Tiananmen 2.0: Why China Is Not Immune to the Tunisia Effect

Tendor, Students for a Free Tibet’s Executive Director, looks at the nonviolent revolutions sweeping the Middle East and the prospects for change in China and Tibet in an article for the Huffington Post.

As people power explodes across the Arab world ­– first in Tunisia, then in Egypt, now in Bahrain, Libya and elsewhere — one can’t help but wonder if we may be witnessing the fourth wave of democratization. If so, can 1.5 billion people living under the Chinese Communist Party ride this wave to democracy and freedom?

Before the dust has settled on the Arab spring, analysts are citing poverty, unemployment and corruption as the three main causes of the uprisings in Egypt and Tunisia. Arguing that these socioeconomic conditions and statistics are missing in today’s China, some are quick to dismiss any possibility of Beijing’s rule being shaken by the Tunisia effect. But let us remember an enduring lesson from history. Statistics don’t make revolutions; people do.


People rise up not just because they are poor or unemployed; people rise up when they believe change is possible. After the success of the Tunisian revolution, millions of Egyptians suddenly found new hope and poured into the streets to demand change. In fact, in both Tunisia and Egypt, the revolution was not led by the poor and unemployed; it was organized and largely executed by the educated, online, middle class youth who wanted a say in the way their country was run. If revolutions are created by poverty and unemployment, why are we seeing an uprising in Bahrain, an international banking center with an educated, middle class majority? If Chinese youth are financially better off today than a decade ago, it makes them more — not less — likely to demand freedom and democracy.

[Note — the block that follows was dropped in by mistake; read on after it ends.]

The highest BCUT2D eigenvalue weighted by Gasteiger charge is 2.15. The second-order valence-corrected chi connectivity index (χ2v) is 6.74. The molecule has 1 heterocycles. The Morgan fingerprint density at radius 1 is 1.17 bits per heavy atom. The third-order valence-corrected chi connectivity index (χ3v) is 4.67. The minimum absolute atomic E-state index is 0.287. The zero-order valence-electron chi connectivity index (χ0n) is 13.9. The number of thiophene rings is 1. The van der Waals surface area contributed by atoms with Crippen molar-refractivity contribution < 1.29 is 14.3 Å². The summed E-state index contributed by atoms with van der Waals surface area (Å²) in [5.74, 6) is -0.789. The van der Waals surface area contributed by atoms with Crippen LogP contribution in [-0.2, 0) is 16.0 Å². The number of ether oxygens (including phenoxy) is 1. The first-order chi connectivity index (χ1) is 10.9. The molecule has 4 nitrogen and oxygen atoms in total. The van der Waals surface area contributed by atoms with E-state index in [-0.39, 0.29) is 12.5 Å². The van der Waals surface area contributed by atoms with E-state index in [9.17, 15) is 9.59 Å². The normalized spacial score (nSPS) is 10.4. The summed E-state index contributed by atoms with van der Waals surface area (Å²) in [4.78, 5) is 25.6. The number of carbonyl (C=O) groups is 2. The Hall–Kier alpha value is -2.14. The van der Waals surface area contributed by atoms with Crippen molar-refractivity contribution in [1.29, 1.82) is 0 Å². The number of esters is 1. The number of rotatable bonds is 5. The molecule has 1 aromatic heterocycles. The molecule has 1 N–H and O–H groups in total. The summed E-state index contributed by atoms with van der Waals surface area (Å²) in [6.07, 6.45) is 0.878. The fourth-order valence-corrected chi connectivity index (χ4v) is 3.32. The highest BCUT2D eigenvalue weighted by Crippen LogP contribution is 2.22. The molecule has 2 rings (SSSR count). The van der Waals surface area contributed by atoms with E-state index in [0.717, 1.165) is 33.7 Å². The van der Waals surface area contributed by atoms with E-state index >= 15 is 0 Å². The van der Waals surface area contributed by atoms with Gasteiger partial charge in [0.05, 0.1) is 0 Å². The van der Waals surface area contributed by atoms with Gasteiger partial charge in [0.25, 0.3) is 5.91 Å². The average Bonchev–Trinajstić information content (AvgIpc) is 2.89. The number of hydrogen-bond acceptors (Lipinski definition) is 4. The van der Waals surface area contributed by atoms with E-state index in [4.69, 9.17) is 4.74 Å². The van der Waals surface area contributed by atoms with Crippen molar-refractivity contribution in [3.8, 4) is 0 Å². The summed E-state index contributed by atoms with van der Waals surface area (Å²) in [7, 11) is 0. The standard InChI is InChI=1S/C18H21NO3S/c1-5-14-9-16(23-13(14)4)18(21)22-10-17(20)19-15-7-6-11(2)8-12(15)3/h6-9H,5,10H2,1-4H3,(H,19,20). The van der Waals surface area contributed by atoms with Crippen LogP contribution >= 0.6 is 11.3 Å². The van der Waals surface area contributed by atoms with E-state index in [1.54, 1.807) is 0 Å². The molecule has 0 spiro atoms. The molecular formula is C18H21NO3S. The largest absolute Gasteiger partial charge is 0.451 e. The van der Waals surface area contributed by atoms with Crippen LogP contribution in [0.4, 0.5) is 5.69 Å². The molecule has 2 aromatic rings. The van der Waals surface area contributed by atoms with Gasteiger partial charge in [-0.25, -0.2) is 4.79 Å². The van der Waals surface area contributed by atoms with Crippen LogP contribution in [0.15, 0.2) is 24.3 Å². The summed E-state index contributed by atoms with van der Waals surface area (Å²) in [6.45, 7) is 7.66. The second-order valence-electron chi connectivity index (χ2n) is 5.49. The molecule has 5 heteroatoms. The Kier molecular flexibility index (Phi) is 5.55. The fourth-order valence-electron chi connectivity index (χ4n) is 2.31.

However, while hope can mobilize people, it cannot guarantee success, which depends on strategy and tools. The mass convergences in Tunis and Cairo that filled our TV screens for weeks were preceded by months and years of behind-the-scenes strategic planning, training and organizing by groups of activists and youth leaders, who wielded the power of the internet in their nonviolent struggle.

The internet has decentralized power and exponentially strengthened the grassroots. Wael Ghonim, one of the heroes of the Egyptian uprising, said it best, “If you want to liberate a society, just give them the internet.” According to Mr. Ghonim, who aptly called their uprising “Revolution 2.0,” the Egyptian revolution began online.

Is China ready for a revolution 2.0?

Read the full article here.